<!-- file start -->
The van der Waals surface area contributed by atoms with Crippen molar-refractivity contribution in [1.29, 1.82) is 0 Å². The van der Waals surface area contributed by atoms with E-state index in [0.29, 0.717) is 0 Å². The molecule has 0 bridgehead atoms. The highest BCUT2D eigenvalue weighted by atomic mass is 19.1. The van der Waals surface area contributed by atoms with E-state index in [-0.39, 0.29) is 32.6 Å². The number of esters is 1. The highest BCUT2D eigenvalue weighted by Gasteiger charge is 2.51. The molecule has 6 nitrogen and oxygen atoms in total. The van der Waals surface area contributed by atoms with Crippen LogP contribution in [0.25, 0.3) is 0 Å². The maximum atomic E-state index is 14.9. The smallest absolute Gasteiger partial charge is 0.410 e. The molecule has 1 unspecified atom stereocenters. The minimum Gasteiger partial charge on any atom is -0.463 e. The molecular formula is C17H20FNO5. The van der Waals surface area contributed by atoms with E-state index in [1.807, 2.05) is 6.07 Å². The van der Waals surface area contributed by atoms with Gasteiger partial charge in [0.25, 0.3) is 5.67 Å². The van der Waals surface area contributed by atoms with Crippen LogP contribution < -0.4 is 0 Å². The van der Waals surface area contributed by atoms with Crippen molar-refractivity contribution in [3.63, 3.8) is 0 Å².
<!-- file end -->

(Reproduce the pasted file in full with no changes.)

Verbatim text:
The van der Waals surface area contributed by atoms with Crippen molar-refractivity contribution in [1.29, 1.82) is 0 Å². The van der Waals surface area contributed by atoms with E-state index in [0.29, 0.717) is 0 Å². The molecule has 0 bridgehead atoms. The highest BCUT2D eigenvalue weighted by atomic mass is 19.1. The van der Waals surface area contributed by atoms with E-state index in [-0.39, 0.29) is 32.6 Å². The number of esters is 1. The highest BCUT2D eigenvalue weighted by Gasteiger charge is 2.51. The molecule has 6 nitrogen and oxygen atoms in total. The van der Waals surface area contributed by atoms with Crippen LogP contribution in [0.25, 0.3) is 0 Å². The maximum atomic E-state index is 14.9. The smallest absolute Gasteiger partial charge is 0.410 e. The molecule has 1 unspecified atom stereocenters. The minimum Gasteiger partial charge on any atom is -0.463 e. The molecular formula is C17H20FNO5. The van der Waals surface area contributed by atoms with E-state index in [1.807, 2.05) is 6.07 Å². The van der Waals surface area contributed by atoms with Gasteiger partial charge in [0.25, 0.3) is 5.67 Å². The van der Waals surface area contributed by atoms with Crippen LogP contribution < -0.4 is 0 Å². The van der Waals surface area contributed by atoms with Crippen molar-refractivity contribution in [3.63, 3.8) is 0 Å².